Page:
Are Quantum Probabilities Merely Epistemic?

(Wissenschaftstheorie, Englisch)

n Quantum Mechanics (QM), the state of an isolated system is described by a state function (or state vector) |ψ>. This state function describes the system as being in a superposition of different definite states with respect to a certain class of observable properties. From this state function one can derive the probability of measuring each definite value of the system for a given observable in a respective measurement procedure. Standard interpretations of QM consider these state functions to be complete descriptions of a system's state. Hence on this kind of an account, under certain circumstances the system has no definite value for any of its observables.

From its very beginnings, QM has been subject to considerable doubt and criticism (famously also by Albert Einstein; cf. Einstein Podolski and Rosen 1935), and attempts have been made to interpret its astonishing features (such as superposition) as mere reflections of incomplete knowledge. One such approach to QM, often simply referred to as the statistical interpretation, is quite widespread throughout modern textbooks (cf. Grifftiths 1995). But more recently, approaches from Quantum Information Theory also attempt to give credence to the epistemic view of quantum states. One particular examlple is the Spekkens toy model approach, which presents a model of incomplete knowledge and then gives a numer of analogies to QM (cf. Spekkens 2007; Harrigan and Spekkens 2010).

However, three powerful arguments exist that weaken this approach: the famous theorem by John Bell (1964), the (not much less famous) Kochen-Specker Theorem (1967), and the recently developed argument by Pusey, Barrett, and Rudolph (PBR Argument) (2012). Bell's Theorem shows that any interpretation of QM which attempts to explain its odd features in terms of hidden variables (and hence in terms of incomplete knowledge) has to be non-local; i.e.: there has to be a special kind of connection between certain types of quantum systems (entangled quantum systems) which enables them to communicate at a speed faster than the speed of light. This, however, leads to a conflict with the special theory of relativity which does not permitt such communication. The Kochen-Specker Theorem shows that any such interpretation has to be contextual, i.e., the outcome of measuring a certain observable will in some cases depend on which other observables it is measured with. Finally, the PBR Argument suggests that if quantum states would be a reflection of incomplete knowledge, there should be the possibility of overlaps in the probability distributions corresponding to two distinct quantum states |ψ(0)> and |ψ(1)>. This assumption can be shown to lead to a contradiction with the predictions of quantum mechanics.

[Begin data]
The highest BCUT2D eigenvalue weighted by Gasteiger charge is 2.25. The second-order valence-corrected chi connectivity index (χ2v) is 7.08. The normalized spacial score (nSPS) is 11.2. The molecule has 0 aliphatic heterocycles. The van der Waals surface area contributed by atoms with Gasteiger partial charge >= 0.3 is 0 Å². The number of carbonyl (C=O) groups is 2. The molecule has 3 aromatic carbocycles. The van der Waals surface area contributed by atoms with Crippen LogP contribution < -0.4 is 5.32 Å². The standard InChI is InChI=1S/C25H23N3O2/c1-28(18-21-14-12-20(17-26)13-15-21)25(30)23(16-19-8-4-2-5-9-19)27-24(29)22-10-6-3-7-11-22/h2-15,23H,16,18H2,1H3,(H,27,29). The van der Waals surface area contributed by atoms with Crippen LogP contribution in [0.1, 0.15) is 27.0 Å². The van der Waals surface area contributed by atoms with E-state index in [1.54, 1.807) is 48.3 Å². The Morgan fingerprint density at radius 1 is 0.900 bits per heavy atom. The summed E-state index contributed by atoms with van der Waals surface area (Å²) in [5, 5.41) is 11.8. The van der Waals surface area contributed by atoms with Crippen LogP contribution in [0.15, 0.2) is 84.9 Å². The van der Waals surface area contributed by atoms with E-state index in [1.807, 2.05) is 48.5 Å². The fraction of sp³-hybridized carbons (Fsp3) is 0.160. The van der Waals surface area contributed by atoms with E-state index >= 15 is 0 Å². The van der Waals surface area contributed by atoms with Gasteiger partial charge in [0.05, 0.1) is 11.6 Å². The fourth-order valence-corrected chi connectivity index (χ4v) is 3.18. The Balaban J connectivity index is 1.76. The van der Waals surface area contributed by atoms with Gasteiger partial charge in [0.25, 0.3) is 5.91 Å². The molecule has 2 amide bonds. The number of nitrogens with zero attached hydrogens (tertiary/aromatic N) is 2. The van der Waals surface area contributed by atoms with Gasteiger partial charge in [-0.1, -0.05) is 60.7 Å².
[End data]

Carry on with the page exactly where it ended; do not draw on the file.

It is crucial to note that bell's theorem (or, more precisely, its key ingredient, the violation of Bell-type inequalities) has been tested experimentally.

Furthermore, PBR offer a suggestion of how to test for the implications of their theorem as well.

I will argue that those three arguments suffice to render the epistemic approach to quantum states futile, as the virtue of such an approach lies in explaining the counter-intuitive features of QM away. Since this cannot be done, QM must be taken to reveal something important and profound about the foundations of the physical world. This in turn suggests that the philosophic implications of QM should be taken seriously and a clear interpretation of quantum states must be of key interest to philosophers of science and ontologists.

References

1 Bell, J. S. 1964. ''On the Einstein Podolsky Rosen Paradox'', Physics 1 (3), 195200.

2 Einstein, A., Podolski B. and Rosen, N. 1935. ''Can quantum-mechanica description of physical reality be considered complete?'', Physical Review 47, 777-780.

3 Griffith, David J. 1995. Introduction to Quantum Mechanics. New Jersey: Prentice Hall.

4 Harrigan, N. and Spekkens, R. 2010. ''Einstein, incompleteness and the epistemic view of quantum states'', Foundations of Physics 40, 125-157.

5 Kochen, S. and Specker, E. 1967. ''The Problem of Hidden Variables in Quantum Mechanics'', Journal of Mathematics and Mechanics 17, 59-87.

6 Pusey, M.F., Barrett, J., and Rudolph, T. 2012. ''On the reality of the quantum state'', Nature 8, 475-478.

7 Spekkens, R. 2007. ''Evidence for the epistemic view of quantum states: A toy theory'', Phys. Rev. A 75, 032110.

Chair: Christine Schurz

Zeit: 17:30-18:00, 12. September 2013 (Donnerstag)

Ort: HS 105

Florian Boge

(Universität zu Köln, Deutschland)

Florian Boge is a PhD student in Philosophy and an undergraduate student in Physics at the University of Cologne. He finished his M.A. study in Philosophy in 2012 with a thesis on trope ontology an similarity relations. He has since taught several undergraduate classes on epistemology, ontology and the philosophy of science at the University of Düsseldorf. He ist currently working on the philosophic questions raised by quantum mechanics. His main interest is in the relation between quantum mechanics and the question of reality.

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Letzte Aktualisierung: 2013-02-14.